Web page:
LaVERGNE, Tenn.-A United Steelworkers union local has filed charges against Bridgestone/Firestone with the National Labor Relations Board for allegedly interfering with a gate collection for workers at the BFS plantation in Liberia.
The company, however, claims the local failed to follow long-established procedures for notifying plant management. The union also is severely mischaracterizing the working and living conditions of the 6,000 workers on the 118,000-acre natural rubber plantation, a company spokesman said.
According to the charges filed Feb. 22 by USW Local 1055, which represents the BFS plant in LaVergne, the company made a unilateral change in the working conditions of the LaVergne employees when it refused permission to allow the collection for the Liberian workers.
Before this, the union routinely took collections for various causes with the company´s full permission, said Local 1055 President Lewis Beck. Last year, Beck noted, the local also participated in a collection drive instigated by BFS for the schoolchildren on the plantation, a drive that resulted in more than 30 20-foot containers of school supplies being sent to Liberia.
Plant management would have been happy to allow the collection if the local had only told them in advance, the spokesman said. The company has a long-standing and explicit policy forbidding any solicitations that haven´t been pre-approved, no matter what persons or groups are involved, he said.
"If they´d gone about it the right way, there never would have been a problem," the spokesman said, noting that management at BFS´ Des Moines, Iowa, facility had approved a collection for the Liberian workers by the union local there.
Beck said he heard the union local at the BFS plant in Noblesville, Ind., also had collected money for the Liberians.
According to a USW news release, a delegation from the union visited the BFS plantation last year and allegedly found appalling conditions, including unsafe and unsanitary working conditions, the use of child labor and a $3-per-day average wage.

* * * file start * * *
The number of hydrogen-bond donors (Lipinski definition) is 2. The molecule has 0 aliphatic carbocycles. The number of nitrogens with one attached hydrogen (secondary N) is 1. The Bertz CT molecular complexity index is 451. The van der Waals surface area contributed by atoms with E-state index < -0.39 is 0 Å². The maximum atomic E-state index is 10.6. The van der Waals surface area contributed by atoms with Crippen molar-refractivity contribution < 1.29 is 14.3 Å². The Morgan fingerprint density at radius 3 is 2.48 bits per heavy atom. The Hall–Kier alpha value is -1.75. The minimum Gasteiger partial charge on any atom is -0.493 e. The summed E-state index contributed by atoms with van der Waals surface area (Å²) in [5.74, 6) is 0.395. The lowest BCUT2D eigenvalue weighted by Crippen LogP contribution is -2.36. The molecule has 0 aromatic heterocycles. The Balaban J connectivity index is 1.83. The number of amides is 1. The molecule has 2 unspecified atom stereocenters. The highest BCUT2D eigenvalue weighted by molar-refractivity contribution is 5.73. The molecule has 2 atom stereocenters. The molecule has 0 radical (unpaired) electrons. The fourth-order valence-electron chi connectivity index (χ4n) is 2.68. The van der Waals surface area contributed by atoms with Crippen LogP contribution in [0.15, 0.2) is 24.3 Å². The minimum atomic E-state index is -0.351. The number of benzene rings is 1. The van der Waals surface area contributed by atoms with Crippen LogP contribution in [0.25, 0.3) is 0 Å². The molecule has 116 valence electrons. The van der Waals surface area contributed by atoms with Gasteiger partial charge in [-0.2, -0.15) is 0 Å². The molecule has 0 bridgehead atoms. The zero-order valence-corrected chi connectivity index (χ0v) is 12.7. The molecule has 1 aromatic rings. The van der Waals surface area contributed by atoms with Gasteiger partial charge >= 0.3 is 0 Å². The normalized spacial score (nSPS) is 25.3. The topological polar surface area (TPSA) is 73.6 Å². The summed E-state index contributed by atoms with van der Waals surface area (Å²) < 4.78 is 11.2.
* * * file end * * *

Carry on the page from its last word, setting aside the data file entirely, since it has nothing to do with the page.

BFS has said repeatedly that these charges are false. In a fact sheet on its Liberian operations, the company claims the wages it pays its workers are among the highest in Liberia, a country with an 85-percent unemployment rate. The firm also says it has more than 7,000 children enrolled in schools it funds; doesn´t employ anyone under 18; is rebuilding the housing and 96-bed hospital destroyed during the nation´s 1990-97 civil war; and still harbors thousands of refugees left homeless and destitute by the war.
The union also repeated the charge that BFS withheld more than a third of Liberian workers´ wages, a claim over which the workers struck for nearly two weeks in February. The company said it never withheld any wages in Liberia, and that the accusation stems from confusion over the currency differential between the U.S. dollar-in which BFS must by law pay its Liberian workers-and the severely devalued Liberian dollar.
Beck said the union visit to Liberia had nothing to do with a visit to the BFS Liberian plantation of the International Labor Rights Fund. That organization is suing the company in Los Angeles federal district court, making substantially the same accusations as the union.